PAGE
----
Carolyn Korsmeyer

Savoring Disgust

The Foul and the Fair in Aesthetics

University Press 2011

New Books in PhilosophyNew Books in Politics & SocietyNew Books Network September 14, 2011 Carrie Figdor

Today’s podcast features a book about disgusting art – that is, art that deliberately aims to cause disgust. While aesthetic judgments regarding the value,...

Today’s podcast features a book about disgusting art – that is, art that deliberately aims to cause disgust. While aesthetic judgments regarding the value, or not, of artworks have historically been tied to the notion of beauty, there are plenty of works of art and genres of art that succeed aesthetically only when they cause non-pleasurable responses. Horror films and tragedies are typical examples. These kinds of art are philosophically puzzling. How is it that things that we know are not real can cause emotional responses as if they were real? Why do we experience the adrenalin rush and the racing pulse of fear when we know very well that Hannibal Lector is just a character on the screen? How can an aversive experience be aesthetically valuable? How can something that repels be aesthetically attractive?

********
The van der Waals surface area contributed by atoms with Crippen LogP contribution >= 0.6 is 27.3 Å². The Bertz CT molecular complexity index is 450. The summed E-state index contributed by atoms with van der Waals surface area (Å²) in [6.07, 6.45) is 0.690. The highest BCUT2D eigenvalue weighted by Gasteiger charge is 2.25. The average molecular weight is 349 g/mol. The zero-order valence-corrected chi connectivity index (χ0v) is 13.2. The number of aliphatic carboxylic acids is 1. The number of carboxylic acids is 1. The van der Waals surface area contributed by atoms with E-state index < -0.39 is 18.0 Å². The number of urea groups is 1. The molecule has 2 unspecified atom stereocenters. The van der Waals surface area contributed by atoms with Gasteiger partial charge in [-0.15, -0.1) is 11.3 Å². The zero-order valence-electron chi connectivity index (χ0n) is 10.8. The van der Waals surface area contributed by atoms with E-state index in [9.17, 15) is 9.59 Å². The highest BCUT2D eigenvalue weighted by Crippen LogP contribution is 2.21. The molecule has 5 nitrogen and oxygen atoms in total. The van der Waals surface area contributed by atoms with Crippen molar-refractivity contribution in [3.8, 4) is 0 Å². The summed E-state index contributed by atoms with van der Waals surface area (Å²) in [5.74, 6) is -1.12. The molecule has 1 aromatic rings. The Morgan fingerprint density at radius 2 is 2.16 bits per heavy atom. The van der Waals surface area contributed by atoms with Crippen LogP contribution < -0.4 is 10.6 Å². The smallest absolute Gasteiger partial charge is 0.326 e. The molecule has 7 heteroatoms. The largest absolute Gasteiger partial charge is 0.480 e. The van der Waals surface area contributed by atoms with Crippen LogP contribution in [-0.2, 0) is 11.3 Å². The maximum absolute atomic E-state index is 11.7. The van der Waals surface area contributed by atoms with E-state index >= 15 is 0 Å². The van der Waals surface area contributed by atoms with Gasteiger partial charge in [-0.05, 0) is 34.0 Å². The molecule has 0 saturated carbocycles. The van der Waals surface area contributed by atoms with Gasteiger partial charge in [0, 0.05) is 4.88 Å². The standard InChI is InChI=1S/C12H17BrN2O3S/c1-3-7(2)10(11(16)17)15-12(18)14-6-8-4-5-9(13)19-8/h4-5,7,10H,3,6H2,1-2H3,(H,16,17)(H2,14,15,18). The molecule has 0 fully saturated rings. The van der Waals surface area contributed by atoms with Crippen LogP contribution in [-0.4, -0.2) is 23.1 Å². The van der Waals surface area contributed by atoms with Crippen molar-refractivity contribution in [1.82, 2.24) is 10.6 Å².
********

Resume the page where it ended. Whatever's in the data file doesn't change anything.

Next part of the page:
These paradoxes of fiction and aversion arise in spades when it comes to the emotion of disgust. In this podcast, we talk with Carolyn Korsmeyer, professor of philosophy at the University at Buffalo, State University of New York, about her new book is Savoring Disgust: The Foul and the Fair in Aesthetics (Oxford University Press, 2011). Professor Korsmeyer discusses the nature of disgust as an emotion, the aesthetic allure of the disgusting, and the kind of aesthetic experience that we get in disgusting art. Do we really feel disgust when we confront this art, or must our disgust be denatured in some way before we can regard the object aesthetically? How can the disgusting also be attractive? What does disgust add to aesthetic experience that other emotional responses don’t? Korsmeyer claims that disgust is more varied than we tend to think, that it has certain features that overcome the problem of fiction and aversion, and that successful works of art that aim to evoke disgust elicit a special kind of aesthetic response, the sublate.

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